Bacillus nocturne, a normally passive estuarine bacteria, is genetically modified and released into the water at beach resorts by a rogue scientist in Nocturne, Opus 1: Sea Foam. What did the scientist design it to do, and how fast will it spread through the world's waterways? These are the questions that our heroine Dr. Kate Connors must answer as she and her husband Dr. Jake Connors track down the killer.
Medical personnel have an arsenal of antibiotics to use against bacterial infections, but some of those bacteria have become resistant to the well known antibiotics in use today. Research to discover new antibiotics is an ongoing process, and some say it is a race against time.
Are there other ways to stop a bacterial infection if all the antibiotics fail? Would it be a good idea to know about these methods and tuck them in the back of our minds, just in case some day an antibiotic is needed and none are available? The characters in Nocturne think so.
Through the use of fact-based fiction, the characters in Nocturne re-examine the techniques used by physicians and native healers that can slow down the replication rate of bacteria and boost the body's immune system to fight against an infection.
When I saw the headline "Honey Helps Heal Wounds," I wanted to share this timely article with you. Katherine Harmon transcribed a podcast about the antibacterial effects of honey on wound healing for the 60-Second Health Segment of Scientific American's webpage (www.scientificamerican.com/podcast/episode.cfm?id=honey-helps-heal-wounds-12-01-31). Her article follows:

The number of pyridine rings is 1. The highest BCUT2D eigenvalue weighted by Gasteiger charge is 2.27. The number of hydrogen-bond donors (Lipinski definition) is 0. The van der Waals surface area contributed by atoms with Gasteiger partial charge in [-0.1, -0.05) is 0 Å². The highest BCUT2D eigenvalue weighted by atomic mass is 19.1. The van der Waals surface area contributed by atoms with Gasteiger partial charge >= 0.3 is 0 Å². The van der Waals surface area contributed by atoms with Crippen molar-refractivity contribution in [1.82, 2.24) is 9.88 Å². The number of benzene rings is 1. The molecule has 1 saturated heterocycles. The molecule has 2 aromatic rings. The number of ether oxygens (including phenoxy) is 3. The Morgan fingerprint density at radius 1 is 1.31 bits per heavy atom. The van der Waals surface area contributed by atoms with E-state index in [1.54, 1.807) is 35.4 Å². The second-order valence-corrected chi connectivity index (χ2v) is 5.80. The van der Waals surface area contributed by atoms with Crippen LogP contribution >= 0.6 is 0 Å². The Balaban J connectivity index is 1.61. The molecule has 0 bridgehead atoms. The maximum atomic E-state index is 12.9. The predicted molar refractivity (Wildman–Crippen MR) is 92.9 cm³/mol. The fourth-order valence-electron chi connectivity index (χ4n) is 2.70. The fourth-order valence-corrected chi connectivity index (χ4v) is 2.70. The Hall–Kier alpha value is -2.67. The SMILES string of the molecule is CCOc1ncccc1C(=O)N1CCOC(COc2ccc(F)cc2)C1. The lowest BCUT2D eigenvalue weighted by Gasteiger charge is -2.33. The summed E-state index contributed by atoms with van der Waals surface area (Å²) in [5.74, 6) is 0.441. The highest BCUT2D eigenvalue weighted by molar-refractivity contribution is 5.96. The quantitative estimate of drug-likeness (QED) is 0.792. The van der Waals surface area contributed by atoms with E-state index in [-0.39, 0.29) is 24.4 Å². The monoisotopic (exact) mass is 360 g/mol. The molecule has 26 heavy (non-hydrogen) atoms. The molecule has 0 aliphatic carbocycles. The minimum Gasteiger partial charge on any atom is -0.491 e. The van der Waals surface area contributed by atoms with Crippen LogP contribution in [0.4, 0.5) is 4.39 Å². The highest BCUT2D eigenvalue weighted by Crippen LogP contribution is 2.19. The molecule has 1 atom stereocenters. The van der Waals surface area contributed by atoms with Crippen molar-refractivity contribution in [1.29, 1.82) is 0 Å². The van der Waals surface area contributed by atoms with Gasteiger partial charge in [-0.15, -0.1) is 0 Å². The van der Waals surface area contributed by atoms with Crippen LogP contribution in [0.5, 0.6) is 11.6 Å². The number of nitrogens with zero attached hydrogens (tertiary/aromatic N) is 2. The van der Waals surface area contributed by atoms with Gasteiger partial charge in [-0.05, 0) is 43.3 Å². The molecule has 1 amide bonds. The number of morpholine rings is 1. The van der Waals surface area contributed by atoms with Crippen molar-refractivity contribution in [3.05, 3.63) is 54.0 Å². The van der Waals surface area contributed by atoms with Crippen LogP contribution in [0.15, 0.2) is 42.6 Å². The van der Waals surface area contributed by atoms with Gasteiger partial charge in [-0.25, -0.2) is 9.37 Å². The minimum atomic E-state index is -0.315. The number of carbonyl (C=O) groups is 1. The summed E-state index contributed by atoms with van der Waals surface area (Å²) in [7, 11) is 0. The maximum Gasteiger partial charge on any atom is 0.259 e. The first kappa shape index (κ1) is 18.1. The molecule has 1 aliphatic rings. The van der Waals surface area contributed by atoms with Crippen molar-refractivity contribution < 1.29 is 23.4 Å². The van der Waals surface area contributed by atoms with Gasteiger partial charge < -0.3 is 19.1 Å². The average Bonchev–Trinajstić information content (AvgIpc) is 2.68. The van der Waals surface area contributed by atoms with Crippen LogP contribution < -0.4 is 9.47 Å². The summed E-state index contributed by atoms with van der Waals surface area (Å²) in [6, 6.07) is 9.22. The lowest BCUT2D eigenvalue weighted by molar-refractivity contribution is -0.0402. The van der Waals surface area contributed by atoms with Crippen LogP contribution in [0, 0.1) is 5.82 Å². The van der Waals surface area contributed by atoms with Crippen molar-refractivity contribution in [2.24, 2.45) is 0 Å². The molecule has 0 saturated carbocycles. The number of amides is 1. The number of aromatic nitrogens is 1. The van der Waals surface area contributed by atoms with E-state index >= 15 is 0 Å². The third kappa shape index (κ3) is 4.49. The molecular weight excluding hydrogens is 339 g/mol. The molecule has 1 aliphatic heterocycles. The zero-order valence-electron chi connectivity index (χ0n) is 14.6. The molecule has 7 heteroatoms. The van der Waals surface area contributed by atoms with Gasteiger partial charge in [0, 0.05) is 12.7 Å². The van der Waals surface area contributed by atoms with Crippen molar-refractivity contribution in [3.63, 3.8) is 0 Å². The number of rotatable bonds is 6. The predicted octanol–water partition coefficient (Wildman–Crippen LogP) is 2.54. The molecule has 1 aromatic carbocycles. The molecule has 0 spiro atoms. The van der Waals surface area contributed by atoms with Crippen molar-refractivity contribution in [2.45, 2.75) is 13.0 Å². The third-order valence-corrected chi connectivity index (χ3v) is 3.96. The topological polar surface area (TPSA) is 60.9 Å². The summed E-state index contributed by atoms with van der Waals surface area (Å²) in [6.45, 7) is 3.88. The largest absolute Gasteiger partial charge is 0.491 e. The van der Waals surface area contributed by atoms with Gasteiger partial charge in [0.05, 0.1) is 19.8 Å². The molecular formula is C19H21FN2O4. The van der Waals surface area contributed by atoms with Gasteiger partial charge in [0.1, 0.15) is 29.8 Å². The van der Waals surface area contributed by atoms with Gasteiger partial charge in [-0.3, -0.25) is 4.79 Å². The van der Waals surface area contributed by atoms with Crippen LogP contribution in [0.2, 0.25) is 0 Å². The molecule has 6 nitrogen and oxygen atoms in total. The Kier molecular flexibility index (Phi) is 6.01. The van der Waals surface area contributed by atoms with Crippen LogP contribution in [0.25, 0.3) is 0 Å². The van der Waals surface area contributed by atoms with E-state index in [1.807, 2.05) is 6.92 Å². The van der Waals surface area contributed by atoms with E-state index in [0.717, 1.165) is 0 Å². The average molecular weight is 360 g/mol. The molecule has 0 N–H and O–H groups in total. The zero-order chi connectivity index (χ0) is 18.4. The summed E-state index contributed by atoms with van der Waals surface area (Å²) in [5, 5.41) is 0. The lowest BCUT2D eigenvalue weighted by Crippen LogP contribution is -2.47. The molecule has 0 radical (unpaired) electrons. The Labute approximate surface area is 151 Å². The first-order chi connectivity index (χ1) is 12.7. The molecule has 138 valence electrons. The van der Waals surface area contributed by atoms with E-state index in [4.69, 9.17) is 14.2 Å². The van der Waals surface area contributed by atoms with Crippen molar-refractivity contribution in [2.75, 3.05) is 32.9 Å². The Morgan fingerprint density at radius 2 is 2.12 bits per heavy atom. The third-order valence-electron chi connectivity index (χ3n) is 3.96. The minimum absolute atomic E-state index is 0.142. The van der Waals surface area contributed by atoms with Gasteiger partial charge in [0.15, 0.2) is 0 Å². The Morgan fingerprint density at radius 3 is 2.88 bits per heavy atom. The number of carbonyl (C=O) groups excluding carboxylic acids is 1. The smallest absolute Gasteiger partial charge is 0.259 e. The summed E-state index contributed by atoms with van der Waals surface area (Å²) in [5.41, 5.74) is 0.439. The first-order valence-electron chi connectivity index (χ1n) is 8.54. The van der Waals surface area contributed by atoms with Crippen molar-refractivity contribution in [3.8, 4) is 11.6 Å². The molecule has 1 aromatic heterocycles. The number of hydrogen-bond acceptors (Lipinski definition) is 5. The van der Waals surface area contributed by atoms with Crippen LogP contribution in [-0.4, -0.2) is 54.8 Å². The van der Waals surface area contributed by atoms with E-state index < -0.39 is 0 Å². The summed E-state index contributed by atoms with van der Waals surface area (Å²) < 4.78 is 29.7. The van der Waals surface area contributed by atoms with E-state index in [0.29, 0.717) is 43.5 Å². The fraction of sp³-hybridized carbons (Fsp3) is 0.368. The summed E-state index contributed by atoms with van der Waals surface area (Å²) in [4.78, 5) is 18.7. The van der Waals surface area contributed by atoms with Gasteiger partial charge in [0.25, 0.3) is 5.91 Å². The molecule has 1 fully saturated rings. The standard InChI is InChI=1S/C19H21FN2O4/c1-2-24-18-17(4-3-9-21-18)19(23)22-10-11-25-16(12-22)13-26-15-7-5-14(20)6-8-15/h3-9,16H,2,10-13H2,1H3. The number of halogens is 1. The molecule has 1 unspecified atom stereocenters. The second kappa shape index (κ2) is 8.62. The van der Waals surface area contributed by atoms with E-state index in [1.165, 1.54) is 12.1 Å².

"Honey soothes a sore throat. Now research suggests that it could also help fight serious skin infections.
People have used honey's antibacterial properties for centuries. Now, scientists are discovering just how it works—and that it might be even better than antibiotics.
After surgery or a skin injury, many otherwise harmless bacteria that live on the skin can infect the wound site. One type of strep is particularly common and can lead to stubborn wounds that refuse to heal. But researchers found that honey—in particular that made from bees foraging on manuka flowers—stopped this strep in its tracks. The study is in the journal Microbiology [Sarah Maddocks et al, Manuka Honey Inhibits the Development of Streptococcus pyogenesBiofilms and Causes Reduced Expression of Two Fibronectin Binding Proteins].
In lab tests, just a bit of the honey killed off the majority of bacterial cells—and cut down dramatically on the stubborn biofilms they formed.
It could also be used to prevent wounds from becoming infected in the first place. Hospital-borne infections are all too common, with more and more strains developing resistance to standard antibiotic treatments. So if the honey works in clinical trials, too, this sweet news will be all the buzz."